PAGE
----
“While tourism is often resource-intensive, it is a major driver of poverty reduction in developing countries.”
Arancha Gonzalez

(Slightly updated: July 2022)

Third World and Chinese Travelers

I don’t like using the term Third World. Before the fall of Communism, the Third World meant countries that were not aligned with the Soviet Union (Second World) or fully developed economically (First World). Today, social scientists prefer the Global South, lesser-developed, or developing countries. I use the term “Third World” at the beginning of the article because it is more recognized by Google’s search engines. Throughout the rest of this article, I will refer to these countries as Developing Countries instead.

The future growth in the travel industry lies in travelers from developing countries and China. Fifty Plus Nomads will increasingly notice more and more developing countries (especially Emerging Countries like India, Mexico, and Brazil) and Chinese travelers.

For example, between the early 2000s and 2014, the percentage of foreign travelers (excluding Canada and Mexico) to the US from the Third World increased from one-third to over one-half of all visitors.

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How are Travelers from Developing Countries and China Changing the Travel Industry?

Travelers from Developing Countries and China are also changing the travel industry, as they spend more, on average, per purchase than tourists from the developed world. The power of Developing countries and Chinese customers is particularly notable in retail, high-end stores featuring well-established luxury brands.

The airline market in Developing Countries is growing by leaps and bounds. Growth in air traffic in Asia-Pacific and Africa is three times that of the US. Plus, the top 10 fastest growing airports worldwide are all in Developing Countries. (Note: I am amazed at the high quality of Asian airports vs. the poor state of many US and European airports).

Leading hotels and cruise lines focus much of their new investment on Developing Countries. Hotels are adding new innovative and model technologies familiar to Asian tourists to capture this market.

In addition, cruises are now marketed more and more to Developing countries and Chinese markets. The potential for growth in these markets is incredible. Only a tiny percentage of Asians, Africans, and Latin Americans have been on a cruise. developing economies also add millions of people yearly with enough disposable income to take a cruise. (Cruise companies, in response, offer more cruises in developing countries that feature cuisines from that local area. When I went on a Holland America Patagonia cruise in 2014, approximately 30% of the cruisers I met came from Argentina, Brazil, or Chile).

Developing countries and Chinese travelers are also exploring more within their own countries. Between 2008 and 2013, Mexico saw a decrease in travelers from the US. However, the tourist industry survived because of a significant increase in Mexican tourists within their own country. (The number of travelers from Europe to Mexico also increased during the period).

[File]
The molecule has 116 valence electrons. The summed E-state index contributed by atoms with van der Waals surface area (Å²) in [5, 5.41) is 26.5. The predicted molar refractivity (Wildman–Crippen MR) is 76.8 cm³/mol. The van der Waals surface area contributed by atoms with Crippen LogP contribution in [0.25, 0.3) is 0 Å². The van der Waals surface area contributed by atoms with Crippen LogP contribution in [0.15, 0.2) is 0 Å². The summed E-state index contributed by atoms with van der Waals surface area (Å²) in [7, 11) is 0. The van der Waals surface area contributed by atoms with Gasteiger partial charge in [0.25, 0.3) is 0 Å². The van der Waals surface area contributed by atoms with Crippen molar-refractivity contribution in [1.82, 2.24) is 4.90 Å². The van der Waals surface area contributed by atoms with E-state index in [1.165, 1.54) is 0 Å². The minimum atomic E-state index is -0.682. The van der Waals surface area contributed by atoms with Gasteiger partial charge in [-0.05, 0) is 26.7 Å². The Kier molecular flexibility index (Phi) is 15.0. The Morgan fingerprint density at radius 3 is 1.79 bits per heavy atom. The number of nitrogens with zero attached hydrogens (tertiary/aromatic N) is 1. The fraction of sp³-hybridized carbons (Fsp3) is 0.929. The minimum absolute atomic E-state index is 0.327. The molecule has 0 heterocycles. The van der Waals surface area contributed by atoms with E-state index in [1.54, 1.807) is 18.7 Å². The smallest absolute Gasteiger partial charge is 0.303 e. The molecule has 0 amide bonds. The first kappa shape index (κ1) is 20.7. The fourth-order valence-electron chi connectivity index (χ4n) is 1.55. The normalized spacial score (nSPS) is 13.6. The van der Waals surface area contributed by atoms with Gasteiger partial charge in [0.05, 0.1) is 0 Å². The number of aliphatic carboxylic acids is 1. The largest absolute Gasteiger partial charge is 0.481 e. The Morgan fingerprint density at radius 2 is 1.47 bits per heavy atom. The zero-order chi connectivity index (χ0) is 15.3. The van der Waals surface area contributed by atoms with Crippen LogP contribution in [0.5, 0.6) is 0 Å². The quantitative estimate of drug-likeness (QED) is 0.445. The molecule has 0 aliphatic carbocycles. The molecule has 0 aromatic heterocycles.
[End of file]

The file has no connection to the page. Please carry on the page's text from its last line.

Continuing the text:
I see evidence of the rise in third-world travelers in Merida. The majority of tourists in Merida come from other places in Mexico. Also, as an Airbnb host, I have had as many guests from Mexico, Argentina, Tunisia, and Bosnia as from Western Europe and the US.

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Want to Know More About Chinese Travelers?

Here is some information about Chinese travelers. 

Additional Long-Term Travel Post from Fifty Plus Nomad

Paul Heller has been a lifelong avid traveler and language learner and teacher, Even as a child, he told Santa Claus that he wanted to visit all the children worldwide. At seven years old, Paul wanted to retire to Mexico. At eight, he memorized the name, capital, location, and some facts about every country worldwide. At twelve, he found a book "Lonely Planet: Southeast Asia on a Shoestring" and started developing his own itinerary for a future round-the-world trip. He remained obsessed with travel; after getting a Master’s Degree in Public Administration from the University of Southern California and working as an administrator, He spent his vacations going to different countries around the globe studying language, touring, and volunteering. In 1994, he quit his job and lived in Russia as a volunteer English instructor. He discovered that he loved teaching languages. In 2004, he decided to make a living out of his travels and founded a community of people who love to travel just like him. He developed 5 three-hour classes about living and traveling long-term worldwide which he taught in over 50 adult education programs throughout the US. After his parents passed, he realized his dream of traveling around the world; cruising and touring some of the most remote places like the North Atlantic, Patagonia, and Oceania; and learning new languages (he knows Spanish, Italian, French, and Russian). Paul encourages everyone to learn foreign languages. He knows that it can be frustrating and slow but that anyone can learn a language if they put in the work and, most importantly, learning a language is well worth the time and effort because it opens up a whole new set of people, ideas, and cultures. He is currently spending the next chapter of his life in Mérida, México. He is excited about using this blog and his classes and workshops to inspire and equip fellow Fifty Plus Nomads with the language, cultural, and psychological skills necessary to be successful and happy long-term travelers and expats over 50.

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